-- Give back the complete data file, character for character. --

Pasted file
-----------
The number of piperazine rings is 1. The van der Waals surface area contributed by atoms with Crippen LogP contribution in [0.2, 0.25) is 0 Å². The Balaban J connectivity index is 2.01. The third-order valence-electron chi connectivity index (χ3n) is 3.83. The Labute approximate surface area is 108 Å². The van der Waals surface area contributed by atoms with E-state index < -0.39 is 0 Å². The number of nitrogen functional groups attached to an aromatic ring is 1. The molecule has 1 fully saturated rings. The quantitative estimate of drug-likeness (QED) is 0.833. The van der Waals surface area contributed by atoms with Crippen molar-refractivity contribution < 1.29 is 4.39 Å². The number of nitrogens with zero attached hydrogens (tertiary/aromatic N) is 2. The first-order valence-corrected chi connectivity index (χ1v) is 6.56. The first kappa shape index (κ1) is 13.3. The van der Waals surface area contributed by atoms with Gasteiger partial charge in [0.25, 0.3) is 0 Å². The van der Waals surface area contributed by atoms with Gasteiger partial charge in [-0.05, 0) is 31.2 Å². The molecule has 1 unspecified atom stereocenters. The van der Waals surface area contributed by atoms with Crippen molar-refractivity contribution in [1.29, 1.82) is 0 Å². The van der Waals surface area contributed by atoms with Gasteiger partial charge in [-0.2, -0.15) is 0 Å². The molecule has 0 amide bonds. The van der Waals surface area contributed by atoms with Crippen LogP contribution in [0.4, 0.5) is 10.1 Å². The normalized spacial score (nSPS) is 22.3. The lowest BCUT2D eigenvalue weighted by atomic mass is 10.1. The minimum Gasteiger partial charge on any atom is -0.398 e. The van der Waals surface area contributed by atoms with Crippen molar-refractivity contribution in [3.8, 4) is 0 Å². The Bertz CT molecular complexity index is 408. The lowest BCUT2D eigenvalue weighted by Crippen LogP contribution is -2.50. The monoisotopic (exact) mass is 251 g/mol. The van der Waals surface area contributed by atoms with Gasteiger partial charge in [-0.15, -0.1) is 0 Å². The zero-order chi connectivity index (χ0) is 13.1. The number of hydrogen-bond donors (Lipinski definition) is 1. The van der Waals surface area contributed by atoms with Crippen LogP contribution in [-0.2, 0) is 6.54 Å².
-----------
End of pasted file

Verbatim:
The number of piperazine rings is 1. The van der Waals surface area contributed by atoms with Crippen LogP contribution in [0.2, 0.25) is 0 Å². The Balaban J connectivity index is 2.01. The third-order valence-electron chi connectivity index (χ3n) is 3.83. The Labute approximate surface area is 108 Å². The van der Waals surface area contributed by atoms with E-state index < -0.39 is 0 Å². The number of nitrogen functional groups attached to an aromatic ring is 1. The molecule has 1 fully saturated rings. The quantitative estimate of drug-likeness (QED) is 0.833. The van der Waals surface area contributed by atoms with Crippen molar-refractivity contribution < 1.29 is 4.39 Å². The number of nitrogens with zero attached hydrogens (tertiary/aromatic N) is 2. The first-order valence-corrected chi connectivity index (χ1v) is 6.56. The first kappa shape index (κ1) is 13.3. The van der Waals surface area contributed by atoms with Gasteiger partial charge in [0.25, 0.3) is 0 Å². The van der Waals surface area contributed by atoms with Gasteiger partial charge in [-0.05, 0) is 31.2 Å². The molecule has 1 unspecified atom stereocenters. The van der Waals surface area contributed by atoms with Crippen molar-refractivity contribution in [1.29, 1.82) is 0 Å². The van der Waals surface area contributed by atoms with Gasteiger partial charge in [-0.2, -0.15) is 0 Å². The molecule has 0 amide bonds. The van der Waals surface area contributed by atoms with Crippen LogP contribution in [0.4, 0.5) is 10.1 Å². The normalized spacial score (nSPS) is 22.3. The lowest BCUT2D eigenvalue weighted by atomic mass is 10.1. The minimum Gasteiger partial charge on any atom is -0.398 e. The van der Waals surface area contributed by atoms with Crippen molar-refractivity contribution in [3.8, 4) is 0 Å². The Bertz CT molecular complexity index is 408. The lowest BCUT2D eigenvalue weighted by Crippen LogP contribution is -2.50. The monoisotopic (exact) mass is 251 g/mol. The van der Waals surface area contributed by atoms with Gasteiger partial charge in [-0.15, -0.1) is 0 Å². The zero-order chi connectivity index (χ0) is 13.1. The number of hydrogen-bond donors (Lipinski definition) is 1. The van der Waals surface area contributed by atoms with Crippen LogP contribution in [-0.2, 0) is 6.54 Å².